Literature: Anglo-Irish Literary Tradition, Beginnings of
Anglo-Irish Literary Tradition, Beginnings of
When Anglo-Irish literature begins is problematic. Some critics deny the existence of an Anglo-Irish literature distinct from British literature before 1800 and Maria Edgeworth's (1768–1849) novel Castle Rackrent(1800). Indeed, at least through the first two decades of the eighteenth century, many of the English settlers and their descendants would have insisted that they were "the English of Ireland." And stylistically, even an Irish Catholic writing in English, such as playwright John O'Keeffe (1747–1833), has been described as "West British." O'Keeffe wrote at least seventy-seven plays, counting revised versions, and several of them, including The Poor Soldier (1783) and The Wicklow Mountains (1795), are set in Ireland. O'Keeffe dedicated his Recollections of the Life of John O'Keeffe (1826) to "George my Belov'd King, and Ireland my Honour'd Country," illustrating the difficulty of simple definitions of literary nationalism.
The Catholic Old English, descendants of the immigrants who arrived from England before the large Elizabethan plantations of the late sixteenth century, were denounced in Rome in 1659 as largely responsible for the loss of Ireland to the Protestants, thus lumping the Old and New English together as equally Anglo-Irish. The Old English long wished to insist on a difference between themselves and the native Irish, a distinction that English commentators tended to deny with the Latin tag Hibernis ipsis Hiberniores (more Irish than the Irish). Henry Burnell (fl. 1639–1642) in his play Landgartha (17 March 1639) pleaded allegorically for Charles I to remain true to the Catholic Old English rather than the Protestant New English; the native Irish, represented by the character Marfisa, while loyal to the true faith, are clearly untutored bumpkins. After the defeat of Jacobite forces at the Boyne (1690) and Aughrim (1691), and the Treaty of Limerick in the same year, the distinction between Old English and Irish dissolved, replaced by an apparently simple bifurcation between Catholics and Protestants. Even here, conversion blurs the line; for example, the actor and playwright Charles Macklin (c. 1699–1797) was born Catholic and Irish-speaking in Donegal but converted to the Church of England and moved in Protestant circles easily in the second half of his life, while continuing to write plays that challenged pejorative stereotypes of the stage Irishman.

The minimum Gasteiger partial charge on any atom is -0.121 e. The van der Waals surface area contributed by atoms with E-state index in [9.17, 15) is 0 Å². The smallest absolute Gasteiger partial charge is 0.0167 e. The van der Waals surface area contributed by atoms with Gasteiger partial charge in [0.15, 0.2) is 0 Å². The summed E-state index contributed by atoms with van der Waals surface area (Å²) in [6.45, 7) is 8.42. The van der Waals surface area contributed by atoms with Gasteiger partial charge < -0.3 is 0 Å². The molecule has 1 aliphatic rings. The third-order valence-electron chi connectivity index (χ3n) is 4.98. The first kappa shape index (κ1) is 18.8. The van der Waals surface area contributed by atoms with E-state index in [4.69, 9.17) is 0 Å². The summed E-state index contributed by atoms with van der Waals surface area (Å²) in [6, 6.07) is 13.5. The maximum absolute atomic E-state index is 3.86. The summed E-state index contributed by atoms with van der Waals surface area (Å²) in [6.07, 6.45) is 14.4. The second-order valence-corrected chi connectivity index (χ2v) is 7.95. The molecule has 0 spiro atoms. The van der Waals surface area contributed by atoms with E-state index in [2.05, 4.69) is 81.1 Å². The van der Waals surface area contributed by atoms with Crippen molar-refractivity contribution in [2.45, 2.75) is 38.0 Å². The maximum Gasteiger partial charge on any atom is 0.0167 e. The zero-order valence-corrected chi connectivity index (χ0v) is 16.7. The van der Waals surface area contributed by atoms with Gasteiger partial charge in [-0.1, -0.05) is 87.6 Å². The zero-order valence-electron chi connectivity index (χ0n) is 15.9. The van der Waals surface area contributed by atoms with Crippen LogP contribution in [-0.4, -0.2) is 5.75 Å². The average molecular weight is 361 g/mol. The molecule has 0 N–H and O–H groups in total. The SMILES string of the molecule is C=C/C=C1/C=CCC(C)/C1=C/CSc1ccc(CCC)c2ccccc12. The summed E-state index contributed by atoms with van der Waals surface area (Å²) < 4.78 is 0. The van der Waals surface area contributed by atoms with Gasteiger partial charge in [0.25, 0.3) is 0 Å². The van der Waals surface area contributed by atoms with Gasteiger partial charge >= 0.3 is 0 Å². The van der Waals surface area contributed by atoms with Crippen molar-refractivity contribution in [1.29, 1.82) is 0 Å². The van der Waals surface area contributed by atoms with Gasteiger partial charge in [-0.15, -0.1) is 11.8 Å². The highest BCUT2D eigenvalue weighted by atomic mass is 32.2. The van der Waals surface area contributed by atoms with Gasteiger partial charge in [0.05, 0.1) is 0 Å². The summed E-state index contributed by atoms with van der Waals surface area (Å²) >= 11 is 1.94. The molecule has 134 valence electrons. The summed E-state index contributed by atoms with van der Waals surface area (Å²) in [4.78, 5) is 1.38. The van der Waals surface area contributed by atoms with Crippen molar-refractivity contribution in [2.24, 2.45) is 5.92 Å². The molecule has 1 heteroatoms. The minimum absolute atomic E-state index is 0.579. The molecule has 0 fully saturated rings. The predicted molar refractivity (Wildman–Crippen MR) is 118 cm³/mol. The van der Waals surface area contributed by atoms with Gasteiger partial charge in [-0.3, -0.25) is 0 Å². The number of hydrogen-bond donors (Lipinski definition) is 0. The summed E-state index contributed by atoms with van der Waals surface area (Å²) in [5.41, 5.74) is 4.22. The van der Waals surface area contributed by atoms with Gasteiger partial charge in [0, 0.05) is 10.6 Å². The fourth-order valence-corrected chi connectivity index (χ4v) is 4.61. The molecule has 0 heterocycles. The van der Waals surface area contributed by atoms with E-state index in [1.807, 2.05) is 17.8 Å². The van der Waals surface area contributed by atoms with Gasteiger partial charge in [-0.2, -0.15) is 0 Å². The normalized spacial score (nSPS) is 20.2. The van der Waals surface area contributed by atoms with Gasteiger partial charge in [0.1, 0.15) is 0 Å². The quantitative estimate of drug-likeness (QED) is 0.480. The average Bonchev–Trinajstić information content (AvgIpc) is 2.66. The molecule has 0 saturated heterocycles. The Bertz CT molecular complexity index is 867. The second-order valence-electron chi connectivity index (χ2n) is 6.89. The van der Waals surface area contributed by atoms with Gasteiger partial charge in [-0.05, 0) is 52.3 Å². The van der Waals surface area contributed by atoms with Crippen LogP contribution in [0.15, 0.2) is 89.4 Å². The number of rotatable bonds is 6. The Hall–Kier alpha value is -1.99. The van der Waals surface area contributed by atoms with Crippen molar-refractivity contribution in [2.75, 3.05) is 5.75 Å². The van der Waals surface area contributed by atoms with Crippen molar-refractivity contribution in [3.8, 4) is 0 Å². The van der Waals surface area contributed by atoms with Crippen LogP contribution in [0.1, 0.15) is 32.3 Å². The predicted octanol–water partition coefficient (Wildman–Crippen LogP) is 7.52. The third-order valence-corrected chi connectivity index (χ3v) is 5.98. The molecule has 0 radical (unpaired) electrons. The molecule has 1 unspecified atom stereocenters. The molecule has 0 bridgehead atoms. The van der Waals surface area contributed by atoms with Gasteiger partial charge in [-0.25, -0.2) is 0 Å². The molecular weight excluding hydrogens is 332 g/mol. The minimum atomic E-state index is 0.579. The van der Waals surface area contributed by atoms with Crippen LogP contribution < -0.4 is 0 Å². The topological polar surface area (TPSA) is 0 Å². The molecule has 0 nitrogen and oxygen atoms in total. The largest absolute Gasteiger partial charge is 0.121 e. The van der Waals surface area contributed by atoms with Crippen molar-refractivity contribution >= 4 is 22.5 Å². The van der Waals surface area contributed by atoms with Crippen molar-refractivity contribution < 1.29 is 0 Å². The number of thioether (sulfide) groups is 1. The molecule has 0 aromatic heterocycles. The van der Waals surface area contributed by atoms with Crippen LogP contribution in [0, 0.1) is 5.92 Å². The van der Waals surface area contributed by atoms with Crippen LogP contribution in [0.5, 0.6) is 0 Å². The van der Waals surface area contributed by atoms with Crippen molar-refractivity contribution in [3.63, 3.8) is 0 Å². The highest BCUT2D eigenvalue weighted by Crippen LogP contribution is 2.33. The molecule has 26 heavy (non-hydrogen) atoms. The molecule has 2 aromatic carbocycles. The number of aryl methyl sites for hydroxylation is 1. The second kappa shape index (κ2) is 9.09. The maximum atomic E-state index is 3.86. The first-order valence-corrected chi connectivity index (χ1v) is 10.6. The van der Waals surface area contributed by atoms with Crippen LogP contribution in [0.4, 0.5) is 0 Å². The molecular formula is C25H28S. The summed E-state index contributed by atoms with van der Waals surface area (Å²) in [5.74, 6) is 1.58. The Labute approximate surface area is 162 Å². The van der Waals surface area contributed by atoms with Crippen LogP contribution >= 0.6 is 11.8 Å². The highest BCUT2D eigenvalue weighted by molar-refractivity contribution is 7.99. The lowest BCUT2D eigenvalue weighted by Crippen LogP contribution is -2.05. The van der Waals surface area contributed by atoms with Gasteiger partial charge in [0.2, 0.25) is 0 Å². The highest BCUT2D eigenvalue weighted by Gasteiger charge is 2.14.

Movement between Ireland and England was relatively easy for ambitious writers and tended to draw literary talent to the imperial center. Most of the significant comic playwrights of the London stage in the eighteenth century were from Ireland. William Congreve (1670–1729)—born in Yorkshire but educated in Kilkenny and at Trinity College, Dublin—George Farquhar (1677–1707), Sir Richard Steele (1672–1729), Oliver Goldsmith (1728–1774), and Sir Richard Brinsley Sheridan (1751–1816) are perhaps the most famous, but Arthur Murphy (1727–1805) and Hugh Kelly (1739–1777) were also very successful. Their plays imported from the London stage also provided much of the repertory for Dublin's theaters. Nevertheless, it is difficult to discern a particularly "Irish" element in their works. While these playwrights were more likely than English playwrights to present positive Irish characters, a playwright whom most would regard as English, Richard Cumberland (1732–1811), whose father was bishop of Clonfert and Kilmore and who was himself Ulster secretary under Lord Halifax in 1761 and 1762, also depicted admirable Irish characters in the second half of the eighteenth century (for example, Major O'Flaherty in The West Indian ). Cumberland's sister Mary Alcock (1742–1798) also published two volumes of poetry, and she is included in the major anthology of Irish verse in English in the eighteenth century, Verse in English from Eighteenth-Century Ireland (1998). It was not unheard of for English writers to move to Ireland. Charles Shadwell, already a successful English playwright, was the equivalent of playwright-in-residence at Smock Alley Theatre from 1715 to 1720; his plays reveal a firm identification with the Whig principles of the revolutionary settlement of William III, while indicating a growing sympathy toward Anglo-Irish complaints of mistreatment. Shadwell's conflicted allegiance is symptomatic. Robert Ashton's (fl. 1725–1728) The Battle of Aughrim (1728) presents both the English and the Irish as heroic, and the hero is a doomed English soldier who fights for both sides.